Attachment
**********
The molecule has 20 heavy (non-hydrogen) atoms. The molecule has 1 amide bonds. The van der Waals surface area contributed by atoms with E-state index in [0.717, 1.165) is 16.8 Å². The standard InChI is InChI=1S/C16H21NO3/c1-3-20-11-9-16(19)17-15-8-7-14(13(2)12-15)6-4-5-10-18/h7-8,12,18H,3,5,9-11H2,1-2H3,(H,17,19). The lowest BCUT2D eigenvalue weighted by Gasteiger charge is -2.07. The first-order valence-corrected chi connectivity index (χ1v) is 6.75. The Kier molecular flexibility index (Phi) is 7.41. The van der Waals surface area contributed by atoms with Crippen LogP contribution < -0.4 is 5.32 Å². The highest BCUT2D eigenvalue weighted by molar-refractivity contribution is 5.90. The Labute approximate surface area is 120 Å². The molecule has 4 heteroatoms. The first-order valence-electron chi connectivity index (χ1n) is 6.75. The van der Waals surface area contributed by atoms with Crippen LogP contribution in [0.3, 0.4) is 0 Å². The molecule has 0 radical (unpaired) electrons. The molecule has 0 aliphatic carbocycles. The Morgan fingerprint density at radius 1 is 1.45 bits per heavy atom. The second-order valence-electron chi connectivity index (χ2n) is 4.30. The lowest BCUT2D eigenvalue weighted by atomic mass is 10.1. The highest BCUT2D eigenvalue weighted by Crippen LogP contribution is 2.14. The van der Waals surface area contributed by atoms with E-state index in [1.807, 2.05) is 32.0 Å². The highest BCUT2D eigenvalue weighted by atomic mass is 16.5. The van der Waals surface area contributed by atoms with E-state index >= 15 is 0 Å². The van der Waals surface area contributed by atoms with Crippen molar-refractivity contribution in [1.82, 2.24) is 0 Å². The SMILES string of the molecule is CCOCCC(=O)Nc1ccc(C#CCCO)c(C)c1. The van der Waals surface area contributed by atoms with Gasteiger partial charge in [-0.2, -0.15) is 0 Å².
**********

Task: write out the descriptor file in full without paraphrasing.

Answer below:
The molecule has 20 heavy (non-hydrogen) atoms. The molecule has 1 amide bonds. The van der Waals surface area contributed by atoms with E-state index in [0.717, 1.165) is 16.8 Å². The standard InChI is InChI=1S/C16H21NO3/c1-3-20-11-9-16(19)17-15-8-7-14(13(2)12-15)6-4-5-10-18/h7-8,12,18H,3,5,9-11H2,1-2H3,(H,17,19). The lowest BCUT2D eigenvalue weighted by Gasteiger charge is -2.07. The first-order valence-corrected chi connectivity index (χ1v) is 6.75. The Kier molecular flexibility index (Phi) is 7.41. The van der Waals surface area contributed by atoms with Crippen LogP contribution < -0.4 is 5.32 Å². The highest BCUT2D eigenvalue weighted by molar-refractivity contribution is 5.90. The Labute approximate surface area is 120 Å². The molecule has 4 heteroatoms. The first-order valence-electron chi connectivity index (χ1n) is 6.75. The van der Waals surface area contributed by atoms with Crippen LogP contribution in [0.3, 0.4) is 0 Å². The molecule has 0 radical (unpaired) electrons. The molecule has 0 aliphatic carbocycles. The Morgan fingerprint density at radius 1 is 1.45 bits per heavy atom. The second-order valence-electron chi connectivity index (χ2n) is 4.30. The lowest BCUT2D eigenvalue weighted by atomic mass is 10.1. The highest BCUT2D eigenvalue weighted by Crippen LogP contribution is 2.14. The van der Waals surface area contributed by atoms with E-state index in [1.807, 2.05) is 32.0 Å². The highest BCUT2D eigenvalue weighted by atomic mass is 16.5. The van der Waals surface area contributed by atoms with E-state index >= 15 is 0 Å². The van der Waals surface area contributed by atoms with Crippen molar-refractivity contribution in [1.82, 2.24) is 0 Å². The SMILES string of the molecule is CCOCCC(=O)Nc1ccc(C#CCCO)c(C)c1. The van der Waals surface area contributed by atoms with Gasteiger partial charge in [-0.2, -0.15) is 0 Å².